I felt an incredible sensation of relief, joy and bafflement. I was able to move my legs again, and I could feel the right leg. The other leg I could now move a bit according to my will but could not feel at all. Professor Ennuyer, decided that this was indeed a cause for celebration, and immediately ordered and opened a bottle of Champagne. I also got some, although just a bit this time. It was indeed a very French way to end what seemed a successful radiation treatment. Of course, the usual course of five years had to pass before it would be certain whether the tumour would not reappear. To be absolutely certain that all the tumour was removed I would have to have undergone another arteriography test. But I nearly went into hysterics at the simple mention of that test and thank god my parents refused to let me undergo another one. I never have had that test again.

There still remained, however, many serious health problems. There was the problem of my kidney function. Another problem was the continually worsening posture of my spine; I was developing a rapidly increasing kyphoscoliosis. With these problems we left Paris and returned to Holland. I had now also to restart my education, which had suffered considerably.

In Holland we lived in a rented flat in a place called Wassenaar, which is situated on the coast of the North Sea between The Hague and Leiden. It was called the Beverley Hills of Holland for very rich Dutch people lived in its old part and around the village. We lived, however, in the new part, in a Dutch council flat.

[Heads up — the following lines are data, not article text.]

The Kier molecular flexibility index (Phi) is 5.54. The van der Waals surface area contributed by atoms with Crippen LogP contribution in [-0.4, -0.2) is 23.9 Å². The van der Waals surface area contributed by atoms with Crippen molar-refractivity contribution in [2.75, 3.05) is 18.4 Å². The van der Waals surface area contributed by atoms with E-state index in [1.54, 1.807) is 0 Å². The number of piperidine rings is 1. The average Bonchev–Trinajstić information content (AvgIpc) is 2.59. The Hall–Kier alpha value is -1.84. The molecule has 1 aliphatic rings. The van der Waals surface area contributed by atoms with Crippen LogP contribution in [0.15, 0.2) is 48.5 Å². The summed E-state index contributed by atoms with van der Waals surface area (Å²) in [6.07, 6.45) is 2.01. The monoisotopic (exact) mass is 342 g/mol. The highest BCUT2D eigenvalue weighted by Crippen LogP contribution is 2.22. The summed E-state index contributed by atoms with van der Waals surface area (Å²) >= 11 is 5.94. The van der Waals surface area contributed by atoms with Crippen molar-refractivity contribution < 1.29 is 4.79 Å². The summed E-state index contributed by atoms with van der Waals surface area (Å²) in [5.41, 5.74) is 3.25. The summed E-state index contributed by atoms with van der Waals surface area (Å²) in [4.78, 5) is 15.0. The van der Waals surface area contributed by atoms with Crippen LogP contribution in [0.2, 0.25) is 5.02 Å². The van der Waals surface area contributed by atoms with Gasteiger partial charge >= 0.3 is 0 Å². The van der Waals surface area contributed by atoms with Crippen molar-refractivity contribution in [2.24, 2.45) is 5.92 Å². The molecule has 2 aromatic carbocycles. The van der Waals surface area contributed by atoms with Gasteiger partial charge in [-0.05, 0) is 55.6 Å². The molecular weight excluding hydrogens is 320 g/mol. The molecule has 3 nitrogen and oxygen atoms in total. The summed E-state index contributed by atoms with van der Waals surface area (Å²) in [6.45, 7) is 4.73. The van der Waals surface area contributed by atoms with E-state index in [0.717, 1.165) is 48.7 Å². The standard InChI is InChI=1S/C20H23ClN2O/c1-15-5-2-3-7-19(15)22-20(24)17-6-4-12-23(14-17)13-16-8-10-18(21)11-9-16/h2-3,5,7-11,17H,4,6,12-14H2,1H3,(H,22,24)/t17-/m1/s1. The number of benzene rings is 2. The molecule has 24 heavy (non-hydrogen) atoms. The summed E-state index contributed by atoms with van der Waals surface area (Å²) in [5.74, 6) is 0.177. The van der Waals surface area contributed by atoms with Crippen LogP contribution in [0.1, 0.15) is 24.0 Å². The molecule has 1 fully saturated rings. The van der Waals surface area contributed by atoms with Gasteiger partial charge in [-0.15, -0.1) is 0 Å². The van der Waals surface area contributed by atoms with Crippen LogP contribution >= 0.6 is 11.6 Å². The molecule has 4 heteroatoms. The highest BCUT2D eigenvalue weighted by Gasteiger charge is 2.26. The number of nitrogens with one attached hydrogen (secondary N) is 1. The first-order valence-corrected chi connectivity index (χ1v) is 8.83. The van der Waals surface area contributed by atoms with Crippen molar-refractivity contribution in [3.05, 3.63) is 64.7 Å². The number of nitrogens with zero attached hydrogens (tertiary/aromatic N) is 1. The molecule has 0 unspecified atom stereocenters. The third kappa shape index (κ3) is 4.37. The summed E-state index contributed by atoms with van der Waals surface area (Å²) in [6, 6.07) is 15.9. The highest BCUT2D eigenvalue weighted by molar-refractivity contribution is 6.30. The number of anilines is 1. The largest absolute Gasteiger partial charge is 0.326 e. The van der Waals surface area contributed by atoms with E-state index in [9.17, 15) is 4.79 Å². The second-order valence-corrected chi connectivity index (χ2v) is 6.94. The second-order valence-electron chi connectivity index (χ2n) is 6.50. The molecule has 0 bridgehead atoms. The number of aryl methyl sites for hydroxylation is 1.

My parents were persuaded by doctors and friends to enrol me in a school for physically handicapped children in Leiden. This was the worst thing that could have happened to me as it had long lasting detrimental effects. Although the school had no mentally handicapped children many of the children there had problems learning but others had none. However, there was no emphasis on the academic side of education. I was put into the first class of the elementary  school because I did not  speak Dutch. I was ten years of age! I was of course extremely bored in that class, as apart from Dutch there was nothing new I was learning. I was therefore very unhappy. In the end, after many discussions between the teachers and my parents, I was promoted to the third class elementary school. But even there much more emphasis was given to teach the kids some kind of a trade, rather than to encourage them to develop the one thing that was not disabled; their mind! The school was very good in providing physiotherapy and teaching children to get about, but again there was no encouragement to learn to lead a normal life, and there were many children with slight disabilities who would have absolutely no problem in leading a completely normal and fully functional life. Of course there were children in the school, too, who could never live without some kind of help and attention, there were also sadly children in the school who got progressively worse and in the end one day would not come back to school any more. I remember a boy who when he first came to the school seemed quite healthy. He was about seven years old, a very nice looking boy, with eyes that used to sparkle with laughter and thick blond hair that used to fall over his forehead when he would race round the school grounds on a large tricycle. I cannot remember his name, now, but we were quite good friends despite our age difference. Then, it went all so quickly; he did not race on his  tricycle any more, he now used a wheel‑chair to race round the school corridors, then he did not race any more, then he had to be helped to eat and drink and then he did not come to school one day . My physiotherapist informed me of his death soon afterwards. But always through out all the time I knew him, he would laugh and make jokes and seemed to enjoy each and every day.